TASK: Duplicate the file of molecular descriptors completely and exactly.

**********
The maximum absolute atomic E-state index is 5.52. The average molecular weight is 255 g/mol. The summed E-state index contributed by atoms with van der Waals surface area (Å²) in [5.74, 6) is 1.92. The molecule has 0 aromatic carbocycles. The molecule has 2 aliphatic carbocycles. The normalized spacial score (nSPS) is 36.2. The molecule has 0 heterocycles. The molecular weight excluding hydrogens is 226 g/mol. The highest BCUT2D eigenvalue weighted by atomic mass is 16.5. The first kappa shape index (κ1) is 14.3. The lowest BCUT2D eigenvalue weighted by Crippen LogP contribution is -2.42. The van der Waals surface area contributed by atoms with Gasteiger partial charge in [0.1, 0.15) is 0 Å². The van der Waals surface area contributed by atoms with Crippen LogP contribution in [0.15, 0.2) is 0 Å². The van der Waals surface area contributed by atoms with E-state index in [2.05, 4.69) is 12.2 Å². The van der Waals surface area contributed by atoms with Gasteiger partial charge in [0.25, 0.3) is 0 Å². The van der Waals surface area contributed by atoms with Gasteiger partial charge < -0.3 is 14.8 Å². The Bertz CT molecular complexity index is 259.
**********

The maximum absolute atomic E-state index is 5.52. The average molecular weight is 255 g/mol. The summed E-state index contributed by atoms with van der Waals surface area (Å²) in [5.74, 6) is 1.92. The molecule has 0 aromatic carbocycles. The molecule has 2 aliphatic carbocycles. The normalized spacial score (nSPS) is 36.2. The molecule has 0 heterocycles. The molecular weight excluding hydrogens is 226 g/mol. The highest BCUT2D eigenvalue weighted by atomic mass is 16.5. The first kappa shape index (κ1) is 14.3. The lowest BCUT2D eigenvalue weighted by Crippen LogP contribution is -2.42. The van der Waals surface area contributed by atoms with Gasteiger partial charge in [0.1, 0.15) is 0 Å². The van der Waals surface area contributed by atoms with Crippen LogP contribution in [0.15, 0.2) is 0 Å². The van der Waals surface area contributed by atoms with E-state index in [2.05, 4.69) is 12.2 Å². The van der Waals surface area contributed by atoms with Gasteiger partial charge in [0.25, 0.3) is 0 Å². The van der Waals surface area contributed by atoms with Gasteiger partial charge < -0.3 is 14.8 Å². The Bertz CT molecular complexity index is 259.